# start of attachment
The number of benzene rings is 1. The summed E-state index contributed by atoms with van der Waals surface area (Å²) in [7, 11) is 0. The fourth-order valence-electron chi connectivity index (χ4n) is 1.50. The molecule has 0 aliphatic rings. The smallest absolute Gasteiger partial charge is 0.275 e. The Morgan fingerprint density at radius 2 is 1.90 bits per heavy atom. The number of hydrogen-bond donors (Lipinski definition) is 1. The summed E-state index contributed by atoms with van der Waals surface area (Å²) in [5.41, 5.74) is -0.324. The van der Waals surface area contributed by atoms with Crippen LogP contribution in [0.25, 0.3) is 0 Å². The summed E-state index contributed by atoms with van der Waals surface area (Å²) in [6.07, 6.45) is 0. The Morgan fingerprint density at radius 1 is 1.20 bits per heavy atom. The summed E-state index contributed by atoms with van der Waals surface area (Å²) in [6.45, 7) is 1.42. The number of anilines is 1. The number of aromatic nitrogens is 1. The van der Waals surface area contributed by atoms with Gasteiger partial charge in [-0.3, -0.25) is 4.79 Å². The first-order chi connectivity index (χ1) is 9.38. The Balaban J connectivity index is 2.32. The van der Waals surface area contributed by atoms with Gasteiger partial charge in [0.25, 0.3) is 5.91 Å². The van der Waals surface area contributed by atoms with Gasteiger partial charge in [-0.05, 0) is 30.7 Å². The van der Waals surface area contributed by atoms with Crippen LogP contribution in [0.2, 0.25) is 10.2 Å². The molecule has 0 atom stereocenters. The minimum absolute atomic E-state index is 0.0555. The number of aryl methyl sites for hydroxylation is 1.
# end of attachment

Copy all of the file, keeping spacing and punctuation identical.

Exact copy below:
The number of benzene rings is 1. The summed E-state index contributed by atoms with van der Waals surface area (Å²) in [7, 11) is 0. The fourth-order valence-electron chi connectivity index (χ4n) is 1.50. The molecule has 0 aliphatic rings. The smallest absolute Gasteiger partial charge is 0.275 e. The Morgan fingerprint density at radius 2 is 1.90 bits per heavy atom. The number of hydrogen-bond donors (Lipinski definition) is 1. The summed E-state index contributed by atoms with van der Waals surface area (Å²) in [5.41, 5.74) is -0.324. The van der Waals surface area contributed by atoms with Crippen LogP contribution in [0.25, 0.3) is 0 Å². The summed E-state index contributed by atoms with van der Waals surface area (Å²) in [6.07, 6.45) is 0. The Morgan fingerprint density at radius 1 is 1.20 bits per heavy atom. The summed E-state index contributed by atoms with van der Waals surface area (Å²) in [6.45, 7) is 1.42. The number of anilines is 1. The number of aromatic nitrogens is 1. The van der Waals surface area contributed by atoms with Gasteiger partial charge in [-0.3, -0.25) is 4.79 Å². The first-order chi connectivity index (χ1) is 9.38. The Balaban J connectivity index is 2.32. The van der Waals surface area contributed by atoms with Gasteiger partial charge in [0.25, 0.3) is 5.91 Å². The van der Waals surface area contributed by atoms with Gasteiger partial charge in [-0.05, 0) is 30.7 Å². The van der Waals surface area contributed by atoms with Crippen LogP contribution in [0.2, 0.25) is 10.2 Å². The molecule has 0 atom stereocenters. The minimum absolute atomic E-state index is 0.0555. The number of aryl methyl sites for hydroxylation is 1.